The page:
Sheila Saar needed to find a mover and she liked two things about Access Canada Movers.
“They had a really impressive website, everything was really straightforward, they were the first to reply,” she told Global News from her new home in Oak Bay, N.B.
But the initial contentment with her choice of mover quickly turned to daily frustration.
“They have been very clear that they know the value of our possessions is high, and they have threatened to auction them … Access Canada Movers has been coercive, threatening and excessively rude in most if not all of our recorded telephone conversations,” she told Global News in an initial email asking for help.
Saar and her family recently moved from Fort Erie, Ont. She said the contents of what she wanted shipped included her husband’s tools.
“Saws and carpentry equipment, plus bicycles and two sets of winter tires,” she said, explaining that the contents could normally fit into his six-foot-by-12-foot trailer.
Saar said she accepted a quote from Access Canada Movers, a company which Global News has reported on before.
“The quote, including a $40 fee for the government weigh in, ending up being $1,040,” she said.
But after the goods had been retrieved the price went up sharply: to about $3,600 from $1,040. The items weren’t sent on to New Brunswick. The goods were being held in a facility in east Toronto until payment was made.
“Prices were escalating each time we talked to them,” she said.
Saar said she had not researched the company prior to the move. Once she began dealing with demands for more money, she did.
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“Everything we heard about this company was there was no guarantee that it would be delivered in one piece,” she said.
The Better Business Bureau shows 39 complaints against Access Canada Movers between September 2017 and August 2018. In the vast majority of cases, the BBB site lists the complaints as “unanswered”.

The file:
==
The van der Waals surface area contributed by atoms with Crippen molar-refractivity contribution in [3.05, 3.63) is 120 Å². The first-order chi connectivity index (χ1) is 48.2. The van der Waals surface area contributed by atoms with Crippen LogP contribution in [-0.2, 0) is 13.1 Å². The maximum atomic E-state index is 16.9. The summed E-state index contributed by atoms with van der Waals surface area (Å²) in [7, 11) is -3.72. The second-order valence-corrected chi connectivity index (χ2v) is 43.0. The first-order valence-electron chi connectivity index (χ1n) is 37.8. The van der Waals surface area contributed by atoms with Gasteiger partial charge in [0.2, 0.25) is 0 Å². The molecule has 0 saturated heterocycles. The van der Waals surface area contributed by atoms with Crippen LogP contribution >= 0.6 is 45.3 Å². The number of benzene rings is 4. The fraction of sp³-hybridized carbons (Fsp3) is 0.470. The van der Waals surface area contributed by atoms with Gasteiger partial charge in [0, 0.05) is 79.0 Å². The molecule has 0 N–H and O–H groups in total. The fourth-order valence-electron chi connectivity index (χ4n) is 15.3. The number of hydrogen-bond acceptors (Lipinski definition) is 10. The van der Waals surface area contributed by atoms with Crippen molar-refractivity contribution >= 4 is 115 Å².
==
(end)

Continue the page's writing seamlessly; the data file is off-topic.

Concerned that her goods would not be delivered, Saar said she was prepared to return to Ontario, pay to have the items packed into her own moving truck, and return to New Brunswick.
She said she was willing to pay the company $2,468, as demanded, in order to secure their release.
But in days of calling, she said she was unable to get assurances that once she drove from the Maritimes, that Access Canada Movers would release the items without further cost.
A Toronto police sergeant, who arrived at the company’s offices after Global News paid a visit, intervened to assist Saar.
A company representative, who did not identify himself, opened the door to a Global News crew and asserted they had done nothing wrong.
A tweet to Global News from someone with the account @Kyrstalmichaels, appearing to work at the company, defended its business practices.
“We relocate several hundred families across Canada, hundreds of customers per month. We are transparent and trying to make money as any other business is,” the post read.
“We strongly suggest that you do not post falsified information to the general public or within. You are trying to affiliate our legitimate moving business with another company that preformed (sic) negligent practices,” it said.
Saar said she is planning to arrive in Toronto Sept. 7 to retrieve her belongings.
She said the experience has taught her about the importance of research when hiring a mover.
“There are people who are trying to hide who they are and take advantage who are not doing their due diligence,” Saar said.